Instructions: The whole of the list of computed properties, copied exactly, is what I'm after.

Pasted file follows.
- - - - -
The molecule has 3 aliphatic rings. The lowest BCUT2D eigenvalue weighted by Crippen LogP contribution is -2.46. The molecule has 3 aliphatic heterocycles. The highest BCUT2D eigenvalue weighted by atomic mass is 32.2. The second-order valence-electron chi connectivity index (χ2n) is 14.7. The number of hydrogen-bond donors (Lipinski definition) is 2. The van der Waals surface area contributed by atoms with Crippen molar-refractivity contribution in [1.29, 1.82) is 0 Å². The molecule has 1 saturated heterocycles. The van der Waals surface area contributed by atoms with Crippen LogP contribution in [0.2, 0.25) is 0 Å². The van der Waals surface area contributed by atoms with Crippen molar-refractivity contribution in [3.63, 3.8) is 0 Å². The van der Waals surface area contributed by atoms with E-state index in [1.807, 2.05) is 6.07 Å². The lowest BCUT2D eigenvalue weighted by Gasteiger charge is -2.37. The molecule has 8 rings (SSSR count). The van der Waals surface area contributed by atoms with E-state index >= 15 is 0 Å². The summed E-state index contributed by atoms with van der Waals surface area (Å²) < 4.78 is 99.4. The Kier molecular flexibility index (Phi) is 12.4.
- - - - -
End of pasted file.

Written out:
The molecule has 3 aliphatic rings. The lowest BCUT2D eigenvalue weighted by Crippen LogP contribution is -2.46. The molecule has 3 aliphatic heterocycles. The highest BCUT2D eigenvalue weighted by atomic mass is 32.2. The second-order valence-electron chi connectivity index (χ2n) is 14.7. The number of hydrogen-bond donors (Lipinski definition) is 2. The van der Waals surface area contributed by atoms with Crippen molar-refractivity contribution in [1.29, 1.82) is 0 Å². The molecule has 1 saturated heterocycles. The van der Waals surface area contributed by atoms with Crippen LogP contribution in [0.2, 0.25) is 0 Å². The van der Waals surface area contributed by atoms with Crippen molar-refractivity contribution in [3.63, 3.8) is 0 Å². The van der Waals surface area contributed by atoms with E-state index in [1.807, 2.05) is 6.07 Å². The lowest BCUT2D eigenvalue weighted by Gasteiger charge is -2.37. The molecule has 8 rings (SSSR count). The van der Waals surface area contributed by atoms with E-state index >= 15 is 0 Å². The summed E-state index contributed by atoms with van der Waals surface area (Å²) < 4.78 is 99.4. The Kier molecular flexibility index (Phi) is 12.4.